Remarkable Landscapes

Explore habitats with little to no other human presence accompanied by scientists from BirdLife International and Birds Russia.

© A Fergus

© A Fergus

Amazing Birds

Visit a breeding population of the critically endangered spoon-billed sandpiper, look for red-faced cormorants; horned puffins; parakeet, crested, and whiskered auklets on the Commander Islands for (just a few of the more than 180 bird species seen here); and hike on the uninhabited Karaginskiy Island looking for bluethroats and pallas’ reed buntings.

Sspoon-billed sandpiper © Lisle Gwynn

Sspoon-billed sandpiper © Lisle Gwynn

Magnificent Marine Mammals

Cruise the Zhupanova River by Zodiac, home to the magnificent Steller’s sea eagle, largha seal, walrus, and more. And travel over the Kuril-Kamchatka Trench, where you can see orcas; dall’s and harbor porpoises; and fin, minke, sperm, humpback, beaked, bowhead, and blue whales.

© Meghan Kelly

© Meghan Kelly

Wildlife Encounters on Land

Marvel at the huge Kamchatka brown bears, red fox, and mountain sheep in the Koryaksky Reserve.


© E Tan

Aquatic Adventures

Kayak along the towering, forested fjords of the Chukotka coast, which enables you to approach wildlife with minimum disruption.

© Katya Ovsyanikova

© Katya Ovsyanikova

Check out the itinerary to learn more >

Take 5: Terrific Travel Photos

We want to see your vacation photos! No, really. This year our Photo Contest includes a new category: Travel. If you’ve taken a Mass Audubon-led trip in the last five years, domestic or international, you can enter your photos. Here are five amazing images from this category so farwhy not add yours to the mix?

Striped kingfisher, Serengeti National Park, Tanzania © James Timmons

Striped kingfisher, Serengeti National Park, Tanzania © James Timmons

Zebras migrating at end of day, Serengeti National Park © Barbara Centola

Zebras migrating at end of day, Serengeti National Park © Barbara Centola

Young spotted hyenas, Maasai Mara, Kenya © James Timmons

Young spotted hyenas, Maasai Mara, Kenya © James Timmons

Atlantic puffin, Machias Seal Island, Maine © Carol Pike

Atlantic puffin, Machias Seal Island, Maine © Carol Pike

Atta leafcutter ant warrior, Vinales, Cuba © Peter Hollinger

Atta leafcutter ant warrior, Vinales, Cuba © Peter Hollinger

Find out more about our 2015 Picture This: Your Great Outdoors photo contest!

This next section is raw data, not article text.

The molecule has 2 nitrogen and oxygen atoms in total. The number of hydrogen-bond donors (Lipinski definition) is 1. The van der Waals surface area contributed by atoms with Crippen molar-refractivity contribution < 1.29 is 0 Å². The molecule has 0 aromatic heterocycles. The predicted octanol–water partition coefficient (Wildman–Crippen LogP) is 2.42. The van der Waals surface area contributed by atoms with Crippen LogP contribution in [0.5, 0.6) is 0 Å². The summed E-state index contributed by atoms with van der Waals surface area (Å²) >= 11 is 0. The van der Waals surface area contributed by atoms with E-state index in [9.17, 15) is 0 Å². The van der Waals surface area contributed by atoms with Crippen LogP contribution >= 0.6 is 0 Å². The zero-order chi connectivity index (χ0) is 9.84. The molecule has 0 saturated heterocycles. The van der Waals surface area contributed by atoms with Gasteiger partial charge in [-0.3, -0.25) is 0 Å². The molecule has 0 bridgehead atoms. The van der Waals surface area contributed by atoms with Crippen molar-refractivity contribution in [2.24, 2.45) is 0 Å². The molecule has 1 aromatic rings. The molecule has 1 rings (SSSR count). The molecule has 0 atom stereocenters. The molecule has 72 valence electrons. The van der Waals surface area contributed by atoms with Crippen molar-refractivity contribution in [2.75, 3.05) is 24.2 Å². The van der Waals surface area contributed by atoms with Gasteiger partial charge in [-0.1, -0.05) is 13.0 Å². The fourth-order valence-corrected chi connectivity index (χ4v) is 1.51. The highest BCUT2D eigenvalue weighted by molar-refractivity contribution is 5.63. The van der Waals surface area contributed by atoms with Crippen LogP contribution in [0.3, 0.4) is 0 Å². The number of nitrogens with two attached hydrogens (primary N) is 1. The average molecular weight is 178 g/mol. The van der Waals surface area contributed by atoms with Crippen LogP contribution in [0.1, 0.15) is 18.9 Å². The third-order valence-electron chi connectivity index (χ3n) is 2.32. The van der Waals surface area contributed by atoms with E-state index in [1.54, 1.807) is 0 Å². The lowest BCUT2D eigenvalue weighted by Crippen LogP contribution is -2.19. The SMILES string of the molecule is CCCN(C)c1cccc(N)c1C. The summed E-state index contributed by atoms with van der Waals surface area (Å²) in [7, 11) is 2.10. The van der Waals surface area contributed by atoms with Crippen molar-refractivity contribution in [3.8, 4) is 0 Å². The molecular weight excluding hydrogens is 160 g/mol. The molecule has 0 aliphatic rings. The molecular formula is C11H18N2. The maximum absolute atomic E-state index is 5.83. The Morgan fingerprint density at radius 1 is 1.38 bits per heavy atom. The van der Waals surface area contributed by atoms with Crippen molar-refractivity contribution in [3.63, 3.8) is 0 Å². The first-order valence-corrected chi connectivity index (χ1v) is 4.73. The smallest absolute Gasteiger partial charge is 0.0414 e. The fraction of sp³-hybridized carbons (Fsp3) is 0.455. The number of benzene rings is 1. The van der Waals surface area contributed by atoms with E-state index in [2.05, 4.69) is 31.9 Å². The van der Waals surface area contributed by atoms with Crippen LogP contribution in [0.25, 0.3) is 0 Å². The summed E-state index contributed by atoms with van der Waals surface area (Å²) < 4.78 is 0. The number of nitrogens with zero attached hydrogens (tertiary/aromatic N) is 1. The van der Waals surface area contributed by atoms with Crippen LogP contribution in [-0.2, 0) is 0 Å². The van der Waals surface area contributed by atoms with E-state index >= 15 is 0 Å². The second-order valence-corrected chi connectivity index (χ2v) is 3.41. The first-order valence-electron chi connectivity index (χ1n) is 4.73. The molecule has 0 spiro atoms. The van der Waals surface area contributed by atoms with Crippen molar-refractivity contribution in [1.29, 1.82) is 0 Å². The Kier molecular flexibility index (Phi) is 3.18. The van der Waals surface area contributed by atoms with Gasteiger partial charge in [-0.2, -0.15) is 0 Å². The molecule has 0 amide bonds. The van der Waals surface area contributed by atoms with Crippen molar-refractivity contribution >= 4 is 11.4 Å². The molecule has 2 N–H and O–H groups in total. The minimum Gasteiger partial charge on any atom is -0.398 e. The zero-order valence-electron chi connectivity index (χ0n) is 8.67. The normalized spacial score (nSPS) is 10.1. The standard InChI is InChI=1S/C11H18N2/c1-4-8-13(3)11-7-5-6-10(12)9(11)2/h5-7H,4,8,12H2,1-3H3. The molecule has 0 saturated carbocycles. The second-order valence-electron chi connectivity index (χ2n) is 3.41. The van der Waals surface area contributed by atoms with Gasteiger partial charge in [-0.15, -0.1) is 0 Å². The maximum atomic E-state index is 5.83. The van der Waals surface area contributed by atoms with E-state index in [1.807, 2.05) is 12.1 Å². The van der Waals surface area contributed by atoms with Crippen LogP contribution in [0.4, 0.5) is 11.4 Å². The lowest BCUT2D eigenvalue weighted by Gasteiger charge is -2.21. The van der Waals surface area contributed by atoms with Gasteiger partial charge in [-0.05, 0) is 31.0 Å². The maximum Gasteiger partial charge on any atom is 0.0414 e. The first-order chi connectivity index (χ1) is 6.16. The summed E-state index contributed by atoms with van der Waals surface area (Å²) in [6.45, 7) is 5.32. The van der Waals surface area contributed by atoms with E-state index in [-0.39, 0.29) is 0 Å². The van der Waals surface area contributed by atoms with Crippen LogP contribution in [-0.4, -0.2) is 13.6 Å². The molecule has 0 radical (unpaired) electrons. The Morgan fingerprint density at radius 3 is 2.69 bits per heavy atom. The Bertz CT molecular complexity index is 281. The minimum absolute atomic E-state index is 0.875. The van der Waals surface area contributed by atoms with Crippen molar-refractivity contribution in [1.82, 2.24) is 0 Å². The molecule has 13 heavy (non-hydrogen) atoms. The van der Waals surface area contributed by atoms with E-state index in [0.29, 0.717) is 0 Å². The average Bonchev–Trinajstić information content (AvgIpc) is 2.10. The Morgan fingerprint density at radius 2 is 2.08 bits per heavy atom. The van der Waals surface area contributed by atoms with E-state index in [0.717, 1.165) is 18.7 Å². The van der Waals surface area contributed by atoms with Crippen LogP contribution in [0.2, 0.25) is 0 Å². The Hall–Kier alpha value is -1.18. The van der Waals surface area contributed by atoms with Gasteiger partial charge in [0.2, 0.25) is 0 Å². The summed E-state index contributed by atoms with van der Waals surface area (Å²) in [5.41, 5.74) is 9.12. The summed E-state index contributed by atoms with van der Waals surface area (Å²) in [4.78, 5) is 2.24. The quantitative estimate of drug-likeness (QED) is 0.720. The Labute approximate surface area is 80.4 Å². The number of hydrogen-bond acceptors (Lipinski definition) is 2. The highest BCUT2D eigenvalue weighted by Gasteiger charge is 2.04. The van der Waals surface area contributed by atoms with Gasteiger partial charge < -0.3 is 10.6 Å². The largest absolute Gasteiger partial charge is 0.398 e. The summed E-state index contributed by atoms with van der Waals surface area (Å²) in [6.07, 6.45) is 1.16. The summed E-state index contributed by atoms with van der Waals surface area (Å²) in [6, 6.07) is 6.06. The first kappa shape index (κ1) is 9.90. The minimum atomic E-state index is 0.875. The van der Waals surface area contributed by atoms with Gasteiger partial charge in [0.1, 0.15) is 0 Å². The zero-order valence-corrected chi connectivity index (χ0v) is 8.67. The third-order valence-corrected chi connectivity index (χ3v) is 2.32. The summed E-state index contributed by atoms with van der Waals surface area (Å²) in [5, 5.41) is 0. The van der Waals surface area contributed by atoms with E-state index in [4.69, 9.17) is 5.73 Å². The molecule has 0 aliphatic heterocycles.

Just Back: Patagonia

Patagonia Trip copyright Carol PasseraIn January 2013, 14 travelers joined Mass Audubon ornithologist Wayne Petersen for our Patagonia birding trip in southern Argentina and Chile.

Over the course of 14 days, we saw the towering spires of the Andes mountains as a backdrop to a soaring Andean condor; emerald waters of the Laguna Sucia with huge Magellanic woodpeckers (South America’s largest woodpecker species); and hanging glaciers with torrent ducks diving in the rushing river water.

The new Ice Museum in Calafate, Argentina was particularly amazing and as was the stunningly blue ice on the face of the Moreno Glacier calving right before our eyes.

Other fantastic sightings included:

  • The endemic Magellanic plover (whose estimated world population is thought to be less than 1,500) unobtrusively working the water’s edge in Calafate.
  • Hundreds (thousands?) of juvenile and molting adult Magellanic penguins dozing near their desert nest burrows at Punta Tombo. Our local guide, Carol Mackie de Passera, lived here for many years, raising her children while banding hundreds of penguins for Wildlife Conservation International.
  • The humorous spectacle of gangs of road-running lesser rheas racing across the Patagonian steppe.
  • The irritatingly close (yet totally invisible!) squeaks of a rare austral rail calling practically at our feet.
  • And the sight of a rare huemul doe nursing her fawn on a distant Patagonian hillside.

See some great shots from the trip in our photo slideshow and check out some of our other trips we have planned for the future.

Photo © Carol Passera